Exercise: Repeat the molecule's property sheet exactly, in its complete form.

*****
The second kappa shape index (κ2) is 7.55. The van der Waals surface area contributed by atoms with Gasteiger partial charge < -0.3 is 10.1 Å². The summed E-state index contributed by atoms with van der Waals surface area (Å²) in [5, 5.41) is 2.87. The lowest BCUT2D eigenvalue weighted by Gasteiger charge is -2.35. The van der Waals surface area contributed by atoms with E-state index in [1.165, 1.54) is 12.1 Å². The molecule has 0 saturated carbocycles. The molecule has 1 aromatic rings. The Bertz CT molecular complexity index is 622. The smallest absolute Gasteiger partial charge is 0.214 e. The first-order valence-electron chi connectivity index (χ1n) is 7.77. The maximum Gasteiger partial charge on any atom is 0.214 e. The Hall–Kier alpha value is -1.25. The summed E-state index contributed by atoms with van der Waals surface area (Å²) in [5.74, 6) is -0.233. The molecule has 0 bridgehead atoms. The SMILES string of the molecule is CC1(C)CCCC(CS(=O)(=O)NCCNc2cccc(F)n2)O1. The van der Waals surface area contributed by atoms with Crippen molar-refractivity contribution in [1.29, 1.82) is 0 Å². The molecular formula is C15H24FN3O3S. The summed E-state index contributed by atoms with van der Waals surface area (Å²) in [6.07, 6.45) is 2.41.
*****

The second kappa shape index (κ2) is 7.55. The van der Waals surface area contributed by atoms with Gasteiger partial charge < -0.3 is 10.1 Å². The summed E-state index contributed by atoms with van der Waals surface area (Å²) in [5, 5.41) is 2.87. The lowest BCUT2D eigenvalue weighted by Gasteiger charge is -2.35. The van der Waals surface area contributed by atoms with E-state index in [1.165, 1.54) is 12.1 Å². The molecule has 0 saturated carbocycles. The molecule has 1 aromatic rings. The Bertz CT molecular complexity index is 622. The smallest absolute Gasteiger partial charge is 0.214 e. The first-order valence-electron chi connectivity index (χ1n) is 7.77. The maximum Gasteiger partial charge on any atom is 0.214 e. The Hall–Kier alpha value is -1.25. The summed E-state index contributed by atoms with van der Waals surface area (Å²) in [5.74, 6) is -0.233. The molecule has 0 bridgehead atoms. The SMILES string of the molecule is CC1(C)CCCC(CS(=O)(=O)NCCNc2cccc(F)n2)O1. The van der Waals surface area contributed by atoms with Crippen molar-refractivity contribution in [1.29, 1.82) is 0 Å². The molecular formula is C15H24FN3O3S. The summed E-state index contributed by atoms with van der Waals surface area (Å²) in [6.07, 6.45) is 2.41.